Hampton said he and some of his colleagues have recently had four hours of conversations with Police Chief Burtell M. Jefferson on the subject, but have come away without satisfaction.

"I get the idea he says his hands are tied and there is only so much he can do," Hampton said.

Jefferson, asked for a comment, said through a spokesman, he "does not believe there is any widespread systematical form of discrimination" in the department.

"The chief is not in the position of being Lord and Savior who will recreate a system with blacks at the top," said another spokesman. "Most of the men at the top were here 20 years ago, when the department was mostly white. The system is working well as far as he (Jefferson) can see. Where it (discrimination) does not exist he will take every affirmative action to stop it. Commanders know damn well what's supposed to be done. Prejudicated treatment just doesn't fly any more."

Maurice Turner, an asistant chief of police and the department's equal employment opportunities officer, acknowledged that discrimination exists, but he could not say how widespread it is.

"No doubt there has been tremendous change for the better," he said. "I've served in units 20 years ago where they would rather park their scout cars than put blacks in them."

Turner said he had not had many complaints of discrimination in the three weeks he has been EEO officer. James Baldwin, director of the city's Office of Human Rights, said he has received a half doven complaints of discrimination from police officers in the last year, compared to 38 in 1970.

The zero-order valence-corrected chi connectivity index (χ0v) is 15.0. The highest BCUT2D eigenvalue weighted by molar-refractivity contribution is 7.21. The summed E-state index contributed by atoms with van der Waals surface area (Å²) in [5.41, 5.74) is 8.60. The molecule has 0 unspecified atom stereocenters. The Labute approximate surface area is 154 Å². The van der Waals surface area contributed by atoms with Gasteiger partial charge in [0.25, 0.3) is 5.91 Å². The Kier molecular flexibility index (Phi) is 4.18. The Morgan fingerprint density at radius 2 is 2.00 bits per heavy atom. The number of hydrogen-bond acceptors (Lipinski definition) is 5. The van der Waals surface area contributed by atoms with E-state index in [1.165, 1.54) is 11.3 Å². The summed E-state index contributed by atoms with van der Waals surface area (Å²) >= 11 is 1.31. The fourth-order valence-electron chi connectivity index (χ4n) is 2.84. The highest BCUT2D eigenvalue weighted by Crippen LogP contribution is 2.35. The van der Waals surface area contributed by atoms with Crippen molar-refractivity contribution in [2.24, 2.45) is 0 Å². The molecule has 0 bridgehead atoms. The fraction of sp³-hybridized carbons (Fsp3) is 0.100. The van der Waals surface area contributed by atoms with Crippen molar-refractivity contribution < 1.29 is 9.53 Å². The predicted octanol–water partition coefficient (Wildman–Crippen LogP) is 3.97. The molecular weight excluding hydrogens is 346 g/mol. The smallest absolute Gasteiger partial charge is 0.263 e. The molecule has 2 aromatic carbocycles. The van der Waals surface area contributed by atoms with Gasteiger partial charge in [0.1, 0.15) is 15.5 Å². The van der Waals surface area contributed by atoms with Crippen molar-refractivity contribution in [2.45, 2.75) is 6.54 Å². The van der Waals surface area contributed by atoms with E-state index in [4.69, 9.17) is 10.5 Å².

During the lengthy appeals process in the Batts case, the city's office of human rights investigated his complaint of discrimination, and in May 1977, concluded that he was right.

The investigator for the office, Lycurcus Hill, said in his report that:

Of 24 officers complaining about Batts, all but two were white.

Other black officers, including a supervisor, said they observed "no serious problems" with Batt's performance and claimed he was the victim of discrimination.

Of 13 officers dismissed from the force between 1971 and 1975, 12 were black.

A black officer missed two radio runs and the department relieved him of his scout car. His white partner missed two radio runs, and he was counceled and allowed to remain in his scout car.

A white officer was late for duty 11 times in two years, was once found asleep on duty, and once lost his service revolver and holster. He was not sent to trial board, but was evaluated as "effective and competent" for promotion.

The Civil Service Commission summary in the Batts case incorporates many of the findings in the Office of Human Rights report. The Commission issued its decision on March 3.

While he awaited a decision, Batts lived with his parents, dependent on them for cigarette money and pocket change.

Batts says he looks forward to returning to police work and hopes he'll be assigned back to the 4th District. The supervisors who troubled him, he says, have gone on to other jobs, and he has noticed an apparent improvement in the attitude of sergeants and lieutenants toward him.

The police department has refused to comment on any aspect of the Batts case. "We are in the process of returning him to duty," a police spokesman said. "That's the law and we have nothing to say about it."